Mitochondrial Dysfunction in Age-Related Hearing Loss

Loss of sensory hair cells in the inner ear, or loss of the connections between these cells and the brain, drive age-related hearing loss. Researchers here focus on the contribution of mitochondrial dysfunction to this condition, alongside the decline of autophagy in older individuals, leading to poor quality control of mitochondria and consequent loss of function. Many pharmacological approaches exist or are under development to improve autophagy to a degree similar to that resulting from structured exercise programs, but compelling evidence for significantly greater improvements are so far lacking. We can reasonably debate whether or not mTOR inhibitors will represent a meaningful step beyond exercise in humans, when it comes to improved autophagy, but even there the size of the effect is not that much greater in the best case.

Hearing loss is mainly considered a sensory disorder in humans. Multiple factors contribute to the pathogenesis of sensorineural hearing loss (SNHL), such as noise exposure, ototoxic drugs, genetic mutations, aging, and chronic conditions. Histopathological changes of SNHL are characterized by mechanosensory hair cell damage, spiral ganglion neuron (SGN) loss, and stria vascularis atrophy. Emerging studies have suggested that mitochondrial DNA damage, reactive oxygen species (ROS) overproduction, and inflammatory mediators activation are associated with subsequent cochlear damage.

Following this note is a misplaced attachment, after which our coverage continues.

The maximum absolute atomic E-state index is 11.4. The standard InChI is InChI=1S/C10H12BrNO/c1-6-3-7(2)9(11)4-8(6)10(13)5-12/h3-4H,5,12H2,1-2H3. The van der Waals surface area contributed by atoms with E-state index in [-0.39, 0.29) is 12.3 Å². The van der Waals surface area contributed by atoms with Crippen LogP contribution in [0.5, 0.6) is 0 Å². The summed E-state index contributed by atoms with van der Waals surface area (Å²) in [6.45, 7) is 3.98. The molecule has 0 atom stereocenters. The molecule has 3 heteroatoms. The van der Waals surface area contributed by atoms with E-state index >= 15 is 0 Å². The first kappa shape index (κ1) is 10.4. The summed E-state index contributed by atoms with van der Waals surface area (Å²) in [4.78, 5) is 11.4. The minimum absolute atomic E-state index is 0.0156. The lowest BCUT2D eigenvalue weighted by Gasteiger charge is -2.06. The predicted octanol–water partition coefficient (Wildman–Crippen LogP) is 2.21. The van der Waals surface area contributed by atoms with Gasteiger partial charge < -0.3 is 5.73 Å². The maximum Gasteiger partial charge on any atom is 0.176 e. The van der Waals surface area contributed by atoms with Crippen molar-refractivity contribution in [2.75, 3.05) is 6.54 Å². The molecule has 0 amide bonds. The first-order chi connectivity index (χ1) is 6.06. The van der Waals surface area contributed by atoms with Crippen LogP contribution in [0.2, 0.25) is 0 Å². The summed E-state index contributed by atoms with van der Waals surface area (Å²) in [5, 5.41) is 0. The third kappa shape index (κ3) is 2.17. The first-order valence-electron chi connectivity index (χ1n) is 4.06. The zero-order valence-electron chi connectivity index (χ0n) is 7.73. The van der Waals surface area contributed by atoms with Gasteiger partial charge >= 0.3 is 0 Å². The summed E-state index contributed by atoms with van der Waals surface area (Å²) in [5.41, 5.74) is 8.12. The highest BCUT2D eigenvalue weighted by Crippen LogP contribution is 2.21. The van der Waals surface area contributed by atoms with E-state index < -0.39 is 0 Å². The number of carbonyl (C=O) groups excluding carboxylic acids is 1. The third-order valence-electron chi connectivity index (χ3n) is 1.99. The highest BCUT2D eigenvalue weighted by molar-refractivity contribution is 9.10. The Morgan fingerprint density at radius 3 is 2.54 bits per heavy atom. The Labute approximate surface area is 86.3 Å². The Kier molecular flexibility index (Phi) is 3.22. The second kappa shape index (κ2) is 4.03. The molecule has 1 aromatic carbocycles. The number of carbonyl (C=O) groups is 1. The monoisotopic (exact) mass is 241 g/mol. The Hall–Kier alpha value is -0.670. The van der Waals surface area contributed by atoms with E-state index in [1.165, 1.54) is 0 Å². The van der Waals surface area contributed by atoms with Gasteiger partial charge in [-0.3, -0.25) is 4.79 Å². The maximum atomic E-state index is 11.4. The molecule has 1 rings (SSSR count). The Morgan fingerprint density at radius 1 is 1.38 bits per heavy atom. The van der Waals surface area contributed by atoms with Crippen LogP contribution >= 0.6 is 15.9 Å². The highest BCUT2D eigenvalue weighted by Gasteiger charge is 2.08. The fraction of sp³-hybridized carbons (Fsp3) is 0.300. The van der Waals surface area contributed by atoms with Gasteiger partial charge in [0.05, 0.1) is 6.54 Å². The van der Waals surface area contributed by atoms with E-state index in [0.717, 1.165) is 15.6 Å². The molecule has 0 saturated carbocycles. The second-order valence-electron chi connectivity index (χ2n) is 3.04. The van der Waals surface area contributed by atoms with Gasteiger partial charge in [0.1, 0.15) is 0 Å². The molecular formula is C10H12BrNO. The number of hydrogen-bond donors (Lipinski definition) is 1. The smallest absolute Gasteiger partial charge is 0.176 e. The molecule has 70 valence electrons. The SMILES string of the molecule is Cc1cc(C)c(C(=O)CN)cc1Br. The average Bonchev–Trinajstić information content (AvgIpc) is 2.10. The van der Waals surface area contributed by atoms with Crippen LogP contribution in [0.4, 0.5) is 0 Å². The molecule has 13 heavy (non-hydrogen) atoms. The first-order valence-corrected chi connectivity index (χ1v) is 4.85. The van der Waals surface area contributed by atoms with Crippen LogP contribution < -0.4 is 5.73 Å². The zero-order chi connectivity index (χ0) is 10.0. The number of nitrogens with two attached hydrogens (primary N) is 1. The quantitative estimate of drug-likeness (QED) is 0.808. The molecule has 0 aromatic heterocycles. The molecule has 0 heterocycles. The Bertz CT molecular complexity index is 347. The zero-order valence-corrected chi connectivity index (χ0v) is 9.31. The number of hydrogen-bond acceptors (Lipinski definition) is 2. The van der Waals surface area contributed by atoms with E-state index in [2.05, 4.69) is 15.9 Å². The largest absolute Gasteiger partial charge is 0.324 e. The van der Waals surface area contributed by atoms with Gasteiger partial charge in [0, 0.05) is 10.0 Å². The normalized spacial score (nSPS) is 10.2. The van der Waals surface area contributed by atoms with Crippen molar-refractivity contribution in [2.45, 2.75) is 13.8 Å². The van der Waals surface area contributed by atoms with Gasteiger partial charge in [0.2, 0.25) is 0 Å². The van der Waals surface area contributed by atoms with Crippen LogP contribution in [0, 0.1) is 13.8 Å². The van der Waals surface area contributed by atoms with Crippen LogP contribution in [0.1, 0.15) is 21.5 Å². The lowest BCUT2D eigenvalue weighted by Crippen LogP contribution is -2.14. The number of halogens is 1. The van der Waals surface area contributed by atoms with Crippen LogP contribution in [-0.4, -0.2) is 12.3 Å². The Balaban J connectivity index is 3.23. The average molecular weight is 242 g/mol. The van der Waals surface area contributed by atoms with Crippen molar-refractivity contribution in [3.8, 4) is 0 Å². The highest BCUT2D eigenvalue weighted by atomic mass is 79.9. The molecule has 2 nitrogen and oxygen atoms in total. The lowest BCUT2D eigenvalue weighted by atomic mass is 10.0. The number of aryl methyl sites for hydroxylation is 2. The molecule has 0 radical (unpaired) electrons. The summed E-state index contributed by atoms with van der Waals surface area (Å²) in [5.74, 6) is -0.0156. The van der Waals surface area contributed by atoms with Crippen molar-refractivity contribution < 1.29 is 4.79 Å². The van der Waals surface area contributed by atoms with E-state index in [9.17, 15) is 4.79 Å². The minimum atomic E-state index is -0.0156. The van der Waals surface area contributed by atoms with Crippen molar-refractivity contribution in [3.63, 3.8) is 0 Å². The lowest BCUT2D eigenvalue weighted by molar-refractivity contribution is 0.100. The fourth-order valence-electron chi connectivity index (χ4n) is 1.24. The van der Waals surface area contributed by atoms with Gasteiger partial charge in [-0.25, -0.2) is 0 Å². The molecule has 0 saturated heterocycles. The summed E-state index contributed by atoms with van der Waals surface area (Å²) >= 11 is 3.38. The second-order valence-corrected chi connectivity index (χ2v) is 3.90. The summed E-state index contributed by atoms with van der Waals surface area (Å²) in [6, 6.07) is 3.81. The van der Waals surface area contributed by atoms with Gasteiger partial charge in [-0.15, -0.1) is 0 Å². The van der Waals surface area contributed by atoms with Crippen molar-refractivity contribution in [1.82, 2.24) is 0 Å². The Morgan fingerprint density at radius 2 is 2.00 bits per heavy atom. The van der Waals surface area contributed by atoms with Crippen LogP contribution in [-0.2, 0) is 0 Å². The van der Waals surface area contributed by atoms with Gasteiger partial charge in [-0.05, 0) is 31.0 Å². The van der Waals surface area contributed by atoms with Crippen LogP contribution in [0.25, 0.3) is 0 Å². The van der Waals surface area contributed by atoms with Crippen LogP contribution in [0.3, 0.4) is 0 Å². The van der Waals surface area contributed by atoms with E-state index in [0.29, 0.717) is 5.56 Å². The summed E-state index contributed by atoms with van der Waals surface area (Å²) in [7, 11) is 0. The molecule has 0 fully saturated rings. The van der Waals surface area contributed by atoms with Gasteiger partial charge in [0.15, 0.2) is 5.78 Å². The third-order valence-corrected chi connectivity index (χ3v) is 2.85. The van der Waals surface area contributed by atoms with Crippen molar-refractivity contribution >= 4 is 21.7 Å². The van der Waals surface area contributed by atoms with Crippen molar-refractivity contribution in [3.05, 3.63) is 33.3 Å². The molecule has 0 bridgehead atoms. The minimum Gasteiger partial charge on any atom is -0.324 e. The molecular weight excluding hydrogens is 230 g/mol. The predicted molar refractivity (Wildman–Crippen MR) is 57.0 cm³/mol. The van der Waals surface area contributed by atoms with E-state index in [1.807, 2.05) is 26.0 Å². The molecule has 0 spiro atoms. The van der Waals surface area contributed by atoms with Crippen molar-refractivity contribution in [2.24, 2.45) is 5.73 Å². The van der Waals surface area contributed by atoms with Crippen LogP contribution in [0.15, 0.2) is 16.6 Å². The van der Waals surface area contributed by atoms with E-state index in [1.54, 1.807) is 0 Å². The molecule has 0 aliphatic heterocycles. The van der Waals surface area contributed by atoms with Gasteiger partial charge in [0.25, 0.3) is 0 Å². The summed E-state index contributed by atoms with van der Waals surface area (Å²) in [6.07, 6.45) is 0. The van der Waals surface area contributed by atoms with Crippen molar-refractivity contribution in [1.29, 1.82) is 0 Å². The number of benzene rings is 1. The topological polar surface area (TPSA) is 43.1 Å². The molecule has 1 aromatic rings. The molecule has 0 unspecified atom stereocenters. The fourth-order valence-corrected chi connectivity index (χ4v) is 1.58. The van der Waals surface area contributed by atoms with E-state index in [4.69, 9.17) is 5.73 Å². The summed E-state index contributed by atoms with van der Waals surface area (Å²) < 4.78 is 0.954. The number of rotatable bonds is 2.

Mitochondria ROS could induce inflammasome activation that promotes various disease progression. Moreover, ROS could also induce cellular defense process such as autophagy, a cytoprotective mechanism that delivers damaged organelles to lysosomes for degradation. Current studies reveal autophagy exhibits an antioxidative capacity to protect against hair cell damage and possesses the potential to alleviate noise-induced hearing loss (NIHL). Autophagy not only clears up undesired proteins and damaged mitochondria (mitophagy), but also eliminate excessive ROS. Appropriate enhancement of autophagy can reduce oxidative stress, inhibit cell apoptosis, and protect auditory cells.


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